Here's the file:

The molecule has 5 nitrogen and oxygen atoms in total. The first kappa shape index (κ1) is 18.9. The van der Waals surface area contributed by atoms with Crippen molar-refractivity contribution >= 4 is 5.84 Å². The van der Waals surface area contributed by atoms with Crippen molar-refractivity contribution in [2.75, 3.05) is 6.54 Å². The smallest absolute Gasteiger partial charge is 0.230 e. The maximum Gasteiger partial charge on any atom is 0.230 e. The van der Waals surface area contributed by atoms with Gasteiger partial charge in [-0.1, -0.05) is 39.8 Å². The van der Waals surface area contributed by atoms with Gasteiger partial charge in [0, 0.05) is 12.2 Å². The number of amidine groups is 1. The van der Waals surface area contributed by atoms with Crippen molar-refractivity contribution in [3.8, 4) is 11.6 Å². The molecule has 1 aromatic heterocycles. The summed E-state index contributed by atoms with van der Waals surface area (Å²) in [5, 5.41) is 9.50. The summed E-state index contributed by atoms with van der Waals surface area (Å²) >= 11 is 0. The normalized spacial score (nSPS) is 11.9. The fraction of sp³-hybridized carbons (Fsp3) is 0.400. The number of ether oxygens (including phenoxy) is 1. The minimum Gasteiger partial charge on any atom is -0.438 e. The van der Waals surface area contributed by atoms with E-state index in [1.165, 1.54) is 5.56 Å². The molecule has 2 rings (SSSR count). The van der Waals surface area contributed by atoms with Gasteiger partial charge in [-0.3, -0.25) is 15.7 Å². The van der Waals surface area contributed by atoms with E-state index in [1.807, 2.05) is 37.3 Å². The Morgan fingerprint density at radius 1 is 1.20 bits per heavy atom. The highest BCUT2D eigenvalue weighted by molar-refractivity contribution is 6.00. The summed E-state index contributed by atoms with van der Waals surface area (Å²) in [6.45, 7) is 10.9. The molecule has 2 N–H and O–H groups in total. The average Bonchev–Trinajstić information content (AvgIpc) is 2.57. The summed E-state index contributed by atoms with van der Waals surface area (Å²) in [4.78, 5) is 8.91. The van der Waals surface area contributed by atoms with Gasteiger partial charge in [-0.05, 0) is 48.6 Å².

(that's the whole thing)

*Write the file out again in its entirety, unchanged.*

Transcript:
The molecule has 5 nitrogen and oxygen atoms in total. The first kappa shape index (κ1) is 18.9. The van der Waals surface area contributed by atoms with Crippen molar-refractivity contribution >= 4 is 5.84 Å². The van der Waals surface area contributed by atoms with Crippen molar-refractivity contribution in [2.75, 3.05) is 6.54 Å². The smallest absolute Gasteiger partial charge is 0.230 e. The maximum Gasteiger partial charge on any atom is 0.230 e. The van der Waals surface area contributed by atoms with Gasteiger partial charge in [-0.1, -0.05) is 39.8 Å². The van der Waals surface area contributed by atoms with Gasteiger partial charge in [0, 0.05) is 12.2 Å². The number of amidine groups is 1. The van der Waals surface area contributed by atoms with Crippen molar-refractivity contribution in [3.8, 4) is 11.6 Å². The molecule has 1 aromatic heterocycles. The summed E-state index contributed by atoms with van der Waals surface area (Å²) in [5, 5.41) is 9.50. The summed E-state index contributed by atoms with van der Waals surface area (Å²) >= 11 is 0. The normalized spacial score (nSPS) is 11.9. The fraction of sp³-hybridized carbons (Fsp3) is 0.400. The number of ether oxygens (including phenoxy) is 1. The minimum Gasteiger partial charge on any atom is -0.438 e. The van der Waals surface area contributed by atoms with E-state index in [1.165, 1.54) is 5.56 Å². The molecule has 2 rings (SSSR count). The van der Waals surface area contributed by atoms with Gasteiger partial charge in [-0.3, -0.25) is 15.7 Å². The van der Waals surface area contributed by atoms with E-state index in [1.807, 2.05) is 37.3 Å². The Morgan fingerprint density at radius 1 is 1.20 bits per heavy atom. The highest BCUT2D eigenvalue weighted by molar-refractivity contribution is 6.00. The summed E-state index contributed by atoms with van der Waals surface area (Å²) in [6.45, 7) is 10.9. The molecule has 2 N–H and O–H groups in total. The average Bonchev–Trinajstić information content (AvgIpc) is 2.57. The summed E-state index contributed by atoms with van der Waals surface area (Å²) in [4.78, 5) is 8.91. The van der Waals surface area contributed by atoms with Gasteiger partial charge in [-0.05, 0) is 48.6 Å².